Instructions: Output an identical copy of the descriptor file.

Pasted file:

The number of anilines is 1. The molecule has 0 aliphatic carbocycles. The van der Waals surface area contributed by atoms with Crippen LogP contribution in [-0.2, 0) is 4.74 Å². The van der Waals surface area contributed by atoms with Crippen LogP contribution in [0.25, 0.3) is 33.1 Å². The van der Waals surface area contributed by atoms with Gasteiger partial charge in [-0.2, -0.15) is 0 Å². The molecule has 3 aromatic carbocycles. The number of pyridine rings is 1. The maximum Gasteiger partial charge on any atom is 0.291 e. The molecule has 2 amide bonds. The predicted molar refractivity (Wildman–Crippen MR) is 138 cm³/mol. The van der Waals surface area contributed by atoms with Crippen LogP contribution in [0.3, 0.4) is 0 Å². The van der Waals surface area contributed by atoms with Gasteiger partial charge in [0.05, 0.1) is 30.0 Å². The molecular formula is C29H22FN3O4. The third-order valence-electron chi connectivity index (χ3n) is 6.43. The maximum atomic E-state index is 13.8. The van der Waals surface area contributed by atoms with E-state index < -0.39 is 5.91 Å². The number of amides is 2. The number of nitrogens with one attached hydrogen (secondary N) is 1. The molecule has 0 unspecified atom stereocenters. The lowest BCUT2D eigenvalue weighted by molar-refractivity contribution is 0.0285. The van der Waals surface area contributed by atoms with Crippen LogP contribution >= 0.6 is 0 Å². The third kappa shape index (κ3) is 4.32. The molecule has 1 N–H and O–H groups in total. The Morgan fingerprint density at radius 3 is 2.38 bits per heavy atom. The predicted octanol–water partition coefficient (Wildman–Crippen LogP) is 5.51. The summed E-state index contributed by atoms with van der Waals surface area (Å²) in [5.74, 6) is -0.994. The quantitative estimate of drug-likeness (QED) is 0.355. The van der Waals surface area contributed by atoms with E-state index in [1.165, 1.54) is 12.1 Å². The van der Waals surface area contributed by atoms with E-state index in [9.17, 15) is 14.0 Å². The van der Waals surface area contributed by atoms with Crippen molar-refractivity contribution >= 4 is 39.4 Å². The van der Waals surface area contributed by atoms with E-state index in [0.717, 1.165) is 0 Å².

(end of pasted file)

The number of anilines is 1. The molecule has 0 aliphatic carbocycles. The van der Waals surface area contributed by atoms with Crippen LogP contribution in [-0.2, 0) is 4.74 Å². The van der Waals surface area contributed by atoms with Crippen LogP contribution in [0.25, 0.3) is 33.1 Å². The van der Waals surface area contributed by atoms with Gasteiger partial charge in [-0.2, -0.15) is 0 Å². The molecule has 3 aromatic carbocycles. The number of pyridine rings is 1. The maximum Gasteiger partial charge on any atom is 0.291 e. The molecule has 2 amide bonds. The predicted molar refractivity (Wildman–Crippen MR) is 138 cm³/mol. The van der Waals surface area contributed by atoms with Crippen LogP contribution in [0.3, 0.4) is 0 Å². The van der Waals surface area contributed by atoms with Gasteiger partial charge in [0.05, 0.1) is 30.0 Å². The molecular formula is C29H22FN3O4. The third-order valence-electron chi connectivity index (χ3n) is 6.43. The maximum atomic E-state index is 13.8. The van der Waals surface area contributed by atoms with E-state index < -0.39 is 5.91 Å². The number of amides is 2. The number of nitrogens with one attached hydrogen (secondary N) is 1. The molecule has 0 unspecified atom stereocenters. The lowest BCUT2D eigenvalue weighted by molar-refractivity contribution is 0.0285. The van der Waals surface area contributed by atoms with Crippen LogP contribution >= 0.6 is 0 Å². The third kappa shape index (κ3) is 4.32. The molecule has 1 N–H and O–H groups in total. The Morgan fingerprint density at radius 3 is 2.38 bits per heavy atom. The predicted octanol–water partition coefficient (Wildman–Crippen LogP) is 5.51. The summed E-state index contributed by atoms with van der Waals surface area (Å²) in [5.74, 6) is -0.994. The quantitative estimate of drug-likeness (QED) is 0.355. The van der Waals surface area contributed by atoms with E-state index in [1.165, 1.54) is 12.1 Å². The van der Waals surface area contributed by atoms with E-state index in [9.17, 15) is 14.0 Å². The van der Waals surface area contributed by atoms with Crippen molar-refractivity contribution >= 4 is 39.4 Å². The van der Waals surface area contributed by atoms with E-state index in [0.717, 1.165) is 0 Å².